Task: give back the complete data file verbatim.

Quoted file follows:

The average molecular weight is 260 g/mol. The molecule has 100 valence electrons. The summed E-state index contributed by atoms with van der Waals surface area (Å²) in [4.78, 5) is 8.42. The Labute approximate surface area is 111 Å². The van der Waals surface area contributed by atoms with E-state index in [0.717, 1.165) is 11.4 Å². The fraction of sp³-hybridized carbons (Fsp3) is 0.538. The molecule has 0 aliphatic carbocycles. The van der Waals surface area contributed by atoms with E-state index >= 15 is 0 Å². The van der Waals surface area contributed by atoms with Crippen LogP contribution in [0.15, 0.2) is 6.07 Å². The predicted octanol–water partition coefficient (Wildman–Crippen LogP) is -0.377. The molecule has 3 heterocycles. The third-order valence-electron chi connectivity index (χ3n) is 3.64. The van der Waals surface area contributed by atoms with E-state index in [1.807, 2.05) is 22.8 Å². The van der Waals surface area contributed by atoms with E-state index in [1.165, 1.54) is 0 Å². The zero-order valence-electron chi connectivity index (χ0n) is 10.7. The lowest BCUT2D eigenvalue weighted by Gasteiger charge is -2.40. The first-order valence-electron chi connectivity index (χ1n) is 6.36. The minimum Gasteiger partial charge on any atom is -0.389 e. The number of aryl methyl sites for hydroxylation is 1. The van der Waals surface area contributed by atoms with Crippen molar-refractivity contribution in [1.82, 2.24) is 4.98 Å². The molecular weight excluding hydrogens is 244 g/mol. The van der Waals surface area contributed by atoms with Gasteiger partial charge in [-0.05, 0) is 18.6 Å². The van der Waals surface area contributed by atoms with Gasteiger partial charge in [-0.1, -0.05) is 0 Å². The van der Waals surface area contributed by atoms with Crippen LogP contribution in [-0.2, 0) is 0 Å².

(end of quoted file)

The average molecular weight is 260 g/mol. The molecule has 100 valence electrons. The summed E-state index contributed by atoms with van der Waals surface area (Å²) in [4.78, 5) is 8.42. The Labute approximate surface area is 111 Å². The van der Waals surface area contributed by atoms with E-state index in [0.717, 1.165) is 11.4 Å². The fraction of sp³-hybridized carbons (Fsp3) is 0.538. The molecule has 0 aliphatic carbocycles. The van der Waals surface area contributed by atoms with E-state index >= 15 is 0 Å². The van der Waals surface area contributed by atoms with Crippen LogP contribution in [0.15, 0.2) is 6.07 Å². The predicted octanol–water partition coefficient (Wildman–Crippen LogP) is -0.377. The molecule has 3 heterocycles. The third-order valence-electron chi connectivity index (χ3n) is 3.64. The van der Waals surface area contributed by atoms with E-state index in [1.807, 2.05) is 22.8 Å². The van der Waals surface area contributed by atoms with E-state index in [1.165, 1.54) is 0 Å². The zero-order valence-electron chi connectivity index (χ0n) is 10.7. The lowest BCUT2D eigenvalue weighted by Gasteiger charge is -2.40. The first-order valence-electron chi connectivity index (χ1n) is 6.36. The minimum Gasteiger partial charge on any atom is -0.389 e. The number of aryl methyl sites for hydroxylation is 1. The van der Waals surface area contributed by atoms with Crippen molar-refractivity contribution in [1.82, 2.24) is 4.98 Å². The molecular weight excluding hydrogens is 244 g/mol. The van der Waals surface area contributed by atoms with Gasteiger partial charge in [-0.05, 0) is 18.6 Å². The van der Waals surface area contributed by atoms with Gasteiger partial charge in [-0.1, -0.05) is 0 Å². The van der Waals surface area contributed by atoms with Crippen LogP contribution in [-0.2, 0) is 0 Å².